The isle of the lost, Melissa De La Cruz
Twenty years ago, all the evil villains were banished from the kingdom of Auradon to the Isle of the Lost–a dark and dreary place protected by a force field that makes it impossible for them to leave. Stripped of their magical powers, the villains now live in total isolation, forgotten by the world. Mal learns from her mother, Maleficent, that the key to true darkness, the Dragon’s Eye, is located inside her scepter in the forbidden fortress on the far side of the island. The eye is cursed, and whoever retrieves it will be knocked into a deep sleep for a thousand years. But Mal has a plan to capture it. She’ll just need a little help from her “friends.” In their quest for the Dragon’s Eye, these four kids begin to realize that just because you come from an evil family tree, being good ain’t so bad. (Publisher summary)
These rebel waves, Sara Raasch
Adeluna is a soldier. Five years ago, she helped the magic-rich island of Grace Loray overthrow its oppressor, Agrid, a country ruled by religion. But adjusting to postwar life has not been easy. When an Argridian delegate vanishes during peace talks with Grace Loray’s new Council, Argrid demands brutal justice–but Lu suspects something dangerous is at work. Devereux is a pirate. As one of the stream raiders who run rampant on Grace Loray, he scavenges the island’s magic plants and sells them on the black market. But after Argrid accuses raiders of the diplomat’s abduction, Vex becomes a target. An expert navigator, he agrees to help Lu find the Argridian–but the truth they uncover could be deadlier than any war. Benat is a heretic. The crown prince of Argrid, he harbors a secret obsession with Grace Loray’s forbidden magic. When Ben’s father, the king, gives him the shocking task of reversing Argrid’s fear of magic, Ben has to decide if one prince can change a devout country–or if he’s building his own pyre. As conspiracies arise, Lu, Vex, and Ben will have to decide who they really are…and what they are willing to become for peace.
Love, Charlie Mike, Kate De Goldi
Christy is under siege. Her father is dangerously near losing it, her grandmother has lost it and Christy fears she has lost her boyfriend to a peacekeeping assignment in Bosnia.
In an attempt to uncover an old family secret and sort out all her relationships, she plans a train journey to the West Coast…(Publisher summary)
Evolution, Teri Terry
Shay has followed Xander and joined his mysterious scientific cult at their remote Scottish compound. She’s desperately searching for Callie, who went missing before the start of the epidemic that kills 95% of cases, and leaves a tiny number of survivors with astonishing new powers. Can Shay uncover the truth about the origins of the epidemic, find Callie and perhaps even rekindle her relationship with Kai? Or will Xander’s grand plans destroy them all for ever? (Publisher summary)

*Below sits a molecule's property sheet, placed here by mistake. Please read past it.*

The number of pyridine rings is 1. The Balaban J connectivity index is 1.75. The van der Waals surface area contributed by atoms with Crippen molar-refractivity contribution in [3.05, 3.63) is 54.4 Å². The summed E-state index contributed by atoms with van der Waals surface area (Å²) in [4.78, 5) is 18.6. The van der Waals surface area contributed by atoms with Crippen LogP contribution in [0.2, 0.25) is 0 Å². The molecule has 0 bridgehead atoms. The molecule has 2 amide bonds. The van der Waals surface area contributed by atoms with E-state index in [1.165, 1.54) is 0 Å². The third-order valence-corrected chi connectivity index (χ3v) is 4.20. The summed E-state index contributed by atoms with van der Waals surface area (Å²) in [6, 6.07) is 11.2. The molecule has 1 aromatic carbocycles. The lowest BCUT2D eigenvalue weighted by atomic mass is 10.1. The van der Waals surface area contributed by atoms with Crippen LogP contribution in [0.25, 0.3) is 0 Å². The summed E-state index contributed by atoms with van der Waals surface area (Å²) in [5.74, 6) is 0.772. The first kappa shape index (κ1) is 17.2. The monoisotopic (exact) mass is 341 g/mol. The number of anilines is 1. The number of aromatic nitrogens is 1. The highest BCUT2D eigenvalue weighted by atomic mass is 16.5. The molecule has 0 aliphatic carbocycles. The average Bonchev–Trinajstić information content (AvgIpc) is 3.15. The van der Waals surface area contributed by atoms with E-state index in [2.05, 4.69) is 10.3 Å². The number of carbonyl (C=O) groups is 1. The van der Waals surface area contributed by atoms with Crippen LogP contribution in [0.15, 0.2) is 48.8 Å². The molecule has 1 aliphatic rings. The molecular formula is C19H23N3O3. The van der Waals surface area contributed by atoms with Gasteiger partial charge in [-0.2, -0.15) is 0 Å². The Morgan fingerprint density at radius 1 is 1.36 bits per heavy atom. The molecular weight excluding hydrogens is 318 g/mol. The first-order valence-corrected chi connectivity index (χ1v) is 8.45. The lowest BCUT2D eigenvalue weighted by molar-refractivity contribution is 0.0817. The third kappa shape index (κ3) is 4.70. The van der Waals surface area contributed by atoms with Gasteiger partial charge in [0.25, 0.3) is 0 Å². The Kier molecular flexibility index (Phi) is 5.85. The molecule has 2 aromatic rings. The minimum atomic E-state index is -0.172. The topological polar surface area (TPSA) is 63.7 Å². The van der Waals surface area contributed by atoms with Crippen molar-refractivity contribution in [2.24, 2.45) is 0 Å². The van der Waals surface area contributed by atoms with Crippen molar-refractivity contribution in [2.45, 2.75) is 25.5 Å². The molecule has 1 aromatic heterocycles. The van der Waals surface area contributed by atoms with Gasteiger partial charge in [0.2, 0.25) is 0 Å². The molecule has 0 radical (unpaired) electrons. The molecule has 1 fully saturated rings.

Small spaces, Sarah Epstein
Tash Carmody has been traumatised since childhood, when she witnessed her gruesome imaginary friend Sparrow lure young Mallory Fisher away ftom a carnival. At the time nobody believed Tash, and she has since come to accept that Sparrow wasn’t real. Now fifteen and mute, Mallory’s never spoken about the week she went missing. As disturbing memories resurface, Tash starts to see Sparrow again. And she realises Mallory is the key to unlocking the truth about a dark secret connecting them. Does Sparrow exist after all? Or is Tash more dangerous to others than she thinks? (Publisher summary)
Darius the great is not okay, Adib Khorram
Darius Kellner speaks better Klingon than Farsi, and he knows more about Hobbit social cues than Persian ones. He’s a Fractional Persian–half, his mom’s side–and his first-ever trip to Iran is about to change his life. Darius has never really fit in at home, and he’s sure things are going to be the same in Iran. His clinical depression doesn’t exactly help matters, and trying to explain his medication to his grandparents only makes things harder. Then Darius meets Sohrab, the boy next door, and everything changes. Soon, they’re spending their days together, playing soccer, eating faludeh, and talking for hours on a secret rooftop overlooking the city’s skyline. Sohrab calls him Darioush–the original Persian version of his name–and Darius has never felt more like himself than he does now that he’s Darioush to Sohrab. (Publisher summary)